Despite its relatively modest importance, and the current difficulties faced by the government in implementing liberalization in the rest of the country, the Egyptian government decided to embark on a reform of the Lake Nasser fishery in the early 2000s. The objective of this article is to analyse the evolution of this reform from a political economy perspective. The paper looks retrospectively at the general context of the reform, describes the different institutioinal and economic changes that have resulted from its realization, identifies how the distribution of power between the different actors has altered the course of its implementation, and finally assesses the outcomes of the reform. The analysis shows that, while some major institutional changes have taken place, those changes have had little to do with a 'liberalization' as conventionally understood in neo-classical literature. Instead, the new status quo turns out to be one where the central government and its different parastatal agencies have managed to maintain their existing advantages. The failure to reform more thoroughly the system also led fishers and fish traders to engage in a large scale black market activity in which a substantial amount of fish is smuggled through unofficial trade channels.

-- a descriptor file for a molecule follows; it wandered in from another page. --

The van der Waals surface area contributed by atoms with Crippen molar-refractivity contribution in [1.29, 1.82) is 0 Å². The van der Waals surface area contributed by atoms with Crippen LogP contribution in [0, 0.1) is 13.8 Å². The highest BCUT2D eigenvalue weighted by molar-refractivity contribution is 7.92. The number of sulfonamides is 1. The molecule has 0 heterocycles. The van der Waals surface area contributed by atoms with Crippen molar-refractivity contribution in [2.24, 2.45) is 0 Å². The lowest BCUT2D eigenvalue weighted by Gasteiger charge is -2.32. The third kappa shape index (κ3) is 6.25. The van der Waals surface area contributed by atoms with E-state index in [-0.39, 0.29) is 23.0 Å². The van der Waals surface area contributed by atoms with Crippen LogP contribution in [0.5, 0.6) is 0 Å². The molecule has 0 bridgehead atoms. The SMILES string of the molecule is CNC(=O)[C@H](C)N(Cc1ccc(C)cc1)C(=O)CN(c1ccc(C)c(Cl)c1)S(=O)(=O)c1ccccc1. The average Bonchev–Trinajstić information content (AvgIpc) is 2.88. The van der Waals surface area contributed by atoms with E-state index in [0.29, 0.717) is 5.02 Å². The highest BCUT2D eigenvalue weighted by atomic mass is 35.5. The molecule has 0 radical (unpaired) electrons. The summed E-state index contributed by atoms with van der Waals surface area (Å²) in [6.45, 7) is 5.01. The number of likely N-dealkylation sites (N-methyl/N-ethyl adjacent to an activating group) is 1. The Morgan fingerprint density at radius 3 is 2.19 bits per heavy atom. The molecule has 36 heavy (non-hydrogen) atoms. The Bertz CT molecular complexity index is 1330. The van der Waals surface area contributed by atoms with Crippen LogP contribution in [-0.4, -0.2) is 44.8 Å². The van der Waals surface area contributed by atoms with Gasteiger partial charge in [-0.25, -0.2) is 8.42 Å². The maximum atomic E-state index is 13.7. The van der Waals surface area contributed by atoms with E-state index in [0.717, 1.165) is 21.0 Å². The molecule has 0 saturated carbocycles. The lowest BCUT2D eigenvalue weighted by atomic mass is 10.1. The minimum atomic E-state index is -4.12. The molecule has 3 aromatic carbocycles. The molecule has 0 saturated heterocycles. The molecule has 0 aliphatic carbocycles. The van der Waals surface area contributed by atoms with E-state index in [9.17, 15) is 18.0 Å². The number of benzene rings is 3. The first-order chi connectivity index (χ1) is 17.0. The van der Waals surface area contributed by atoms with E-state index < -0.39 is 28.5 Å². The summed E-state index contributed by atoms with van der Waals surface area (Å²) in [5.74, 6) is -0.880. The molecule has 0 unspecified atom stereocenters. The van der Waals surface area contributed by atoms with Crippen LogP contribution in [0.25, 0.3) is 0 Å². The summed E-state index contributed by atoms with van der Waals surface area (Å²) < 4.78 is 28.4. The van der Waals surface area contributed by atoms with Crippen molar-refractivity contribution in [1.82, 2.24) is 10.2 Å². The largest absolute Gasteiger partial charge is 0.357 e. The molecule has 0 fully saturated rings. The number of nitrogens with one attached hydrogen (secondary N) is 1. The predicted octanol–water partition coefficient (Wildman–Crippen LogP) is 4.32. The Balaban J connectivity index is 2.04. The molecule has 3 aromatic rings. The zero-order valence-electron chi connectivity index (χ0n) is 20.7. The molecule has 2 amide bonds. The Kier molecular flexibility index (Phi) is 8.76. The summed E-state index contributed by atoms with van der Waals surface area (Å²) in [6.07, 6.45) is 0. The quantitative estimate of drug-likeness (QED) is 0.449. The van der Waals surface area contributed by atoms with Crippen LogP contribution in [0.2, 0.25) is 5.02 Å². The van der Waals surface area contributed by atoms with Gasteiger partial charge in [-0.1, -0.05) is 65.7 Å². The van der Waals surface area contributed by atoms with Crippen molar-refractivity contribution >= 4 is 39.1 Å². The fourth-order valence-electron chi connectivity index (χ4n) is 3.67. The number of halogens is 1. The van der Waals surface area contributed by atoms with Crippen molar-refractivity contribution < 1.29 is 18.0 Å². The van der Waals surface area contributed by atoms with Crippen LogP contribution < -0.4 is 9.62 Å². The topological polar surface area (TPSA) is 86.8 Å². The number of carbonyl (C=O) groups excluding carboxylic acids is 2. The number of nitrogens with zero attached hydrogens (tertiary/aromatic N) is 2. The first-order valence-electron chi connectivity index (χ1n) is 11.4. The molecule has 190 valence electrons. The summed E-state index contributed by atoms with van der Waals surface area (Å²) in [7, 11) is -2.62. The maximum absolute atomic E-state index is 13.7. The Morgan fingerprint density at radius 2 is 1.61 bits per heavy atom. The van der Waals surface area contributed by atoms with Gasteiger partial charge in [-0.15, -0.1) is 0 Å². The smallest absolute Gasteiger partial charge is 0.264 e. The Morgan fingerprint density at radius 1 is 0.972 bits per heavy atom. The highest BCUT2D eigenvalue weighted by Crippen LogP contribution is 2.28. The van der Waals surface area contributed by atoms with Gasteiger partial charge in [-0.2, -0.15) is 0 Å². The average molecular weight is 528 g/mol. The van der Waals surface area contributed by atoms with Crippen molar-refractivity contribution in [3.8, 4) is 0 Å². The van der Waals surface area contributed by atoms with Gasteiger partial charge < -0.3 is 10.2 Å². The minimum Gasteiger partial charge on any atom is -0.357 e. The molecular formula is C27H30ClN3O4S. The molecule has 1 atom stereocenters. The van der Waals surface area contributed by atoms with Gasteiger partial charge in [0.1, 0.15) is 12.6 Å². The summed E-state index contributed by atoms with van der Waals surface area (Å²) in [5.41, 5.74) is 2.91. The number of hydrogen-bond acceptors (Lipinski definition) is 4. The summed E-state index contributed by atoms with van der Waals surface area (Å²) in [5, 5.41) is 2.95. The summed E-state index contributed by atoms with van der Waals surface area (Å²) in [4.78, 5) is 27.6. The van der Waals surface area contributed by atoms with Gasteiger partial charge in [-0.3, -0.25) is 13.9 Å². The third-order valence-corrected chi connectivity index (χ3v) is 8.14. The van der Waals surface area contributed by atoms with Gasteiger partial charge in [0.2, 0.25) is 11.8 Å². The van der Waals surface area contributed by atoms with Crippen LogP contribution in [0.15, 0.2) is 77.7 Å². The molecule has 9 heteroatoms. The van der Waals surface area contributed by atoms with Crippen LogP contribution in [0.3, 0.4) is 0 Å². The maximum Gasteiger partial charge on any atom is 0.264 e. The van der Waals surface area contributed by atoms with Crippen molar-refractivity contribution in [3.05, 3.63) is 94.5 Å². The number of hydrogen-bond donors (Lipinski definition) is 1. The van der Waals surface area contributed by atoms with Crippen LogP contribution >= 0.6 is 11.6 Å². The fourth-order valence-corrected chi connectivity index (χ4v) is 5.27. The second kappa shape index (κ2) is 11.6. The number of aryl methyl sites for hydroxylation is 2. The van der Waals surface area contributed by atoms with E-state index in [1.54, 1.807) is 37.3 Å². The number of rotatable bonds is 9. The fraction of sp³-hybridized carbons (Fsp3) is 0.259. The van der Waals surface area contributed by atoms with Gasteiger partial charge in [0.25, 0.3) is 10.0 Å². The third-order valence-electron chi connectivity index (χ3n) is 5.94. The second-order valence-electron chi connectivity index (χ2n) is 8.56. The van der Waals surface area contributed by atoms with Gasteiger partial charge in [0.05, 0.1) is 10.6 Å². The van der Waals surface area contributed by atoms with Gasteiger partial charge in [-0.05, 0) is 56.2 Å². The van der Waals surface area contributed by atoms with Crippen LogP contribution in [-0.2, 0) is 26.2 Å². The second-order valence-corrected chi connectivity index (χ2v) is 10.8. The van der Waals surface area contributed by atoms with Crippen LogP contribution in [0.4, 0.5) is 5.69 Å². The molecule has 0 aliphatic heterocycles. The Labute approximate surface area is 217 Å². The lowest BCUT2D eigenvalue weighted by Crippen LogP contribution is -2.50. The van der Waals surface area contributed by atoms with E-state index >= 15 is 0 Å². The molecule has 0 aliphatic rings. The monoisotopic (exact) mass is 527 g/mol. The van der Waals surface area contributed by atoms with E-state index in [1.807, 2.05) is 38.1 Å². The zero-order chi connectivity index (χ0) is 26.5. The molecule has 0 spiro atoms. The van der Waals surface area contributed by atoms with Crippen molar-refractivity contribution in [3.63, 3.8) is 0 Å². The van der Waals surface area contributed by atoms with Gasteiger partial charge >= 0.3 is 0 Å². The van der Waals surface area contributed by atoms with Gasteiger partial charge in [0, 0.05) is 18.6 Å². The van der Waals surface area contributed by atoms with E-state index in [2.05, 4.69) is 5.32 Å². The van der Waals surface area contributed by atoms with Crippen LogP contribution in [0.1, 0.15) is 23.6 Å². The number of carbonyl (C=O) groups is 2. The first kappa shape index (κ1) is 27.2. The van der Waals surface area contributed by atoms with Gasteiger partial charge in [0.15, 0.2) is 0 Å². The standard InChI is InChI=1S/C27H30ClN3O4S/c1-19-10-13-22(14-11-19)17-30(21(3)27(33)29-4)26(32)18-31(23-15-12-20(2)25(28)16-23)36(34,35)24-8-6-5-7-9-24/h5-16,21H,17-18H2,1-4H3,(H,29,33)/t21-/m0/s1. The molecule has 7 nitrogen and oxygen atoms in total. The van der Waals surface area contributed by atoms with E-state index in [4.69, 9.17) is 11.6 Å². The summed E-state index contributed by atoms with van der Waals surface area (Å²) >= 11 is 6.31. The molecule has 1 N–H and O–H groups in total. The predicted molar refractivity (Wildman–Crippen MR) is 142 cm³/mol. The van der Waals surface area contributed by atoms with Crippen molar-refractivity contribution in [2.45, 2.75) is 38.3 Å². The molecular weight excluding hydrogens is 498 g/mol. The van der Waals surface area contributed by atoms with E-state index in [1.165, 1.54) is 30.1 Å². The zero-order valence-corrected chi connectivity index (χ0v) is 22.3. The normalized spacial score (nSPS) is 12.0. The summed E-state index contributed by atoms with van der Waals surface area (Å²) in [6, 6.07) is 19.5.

Liberalization reform, "Neo-centralism", and black market: the political diseconomy of Lake Nasser fishery development
Béné, C., Bandi, B., Durville, F. (2008)
Water Alternatives 1(2):219-235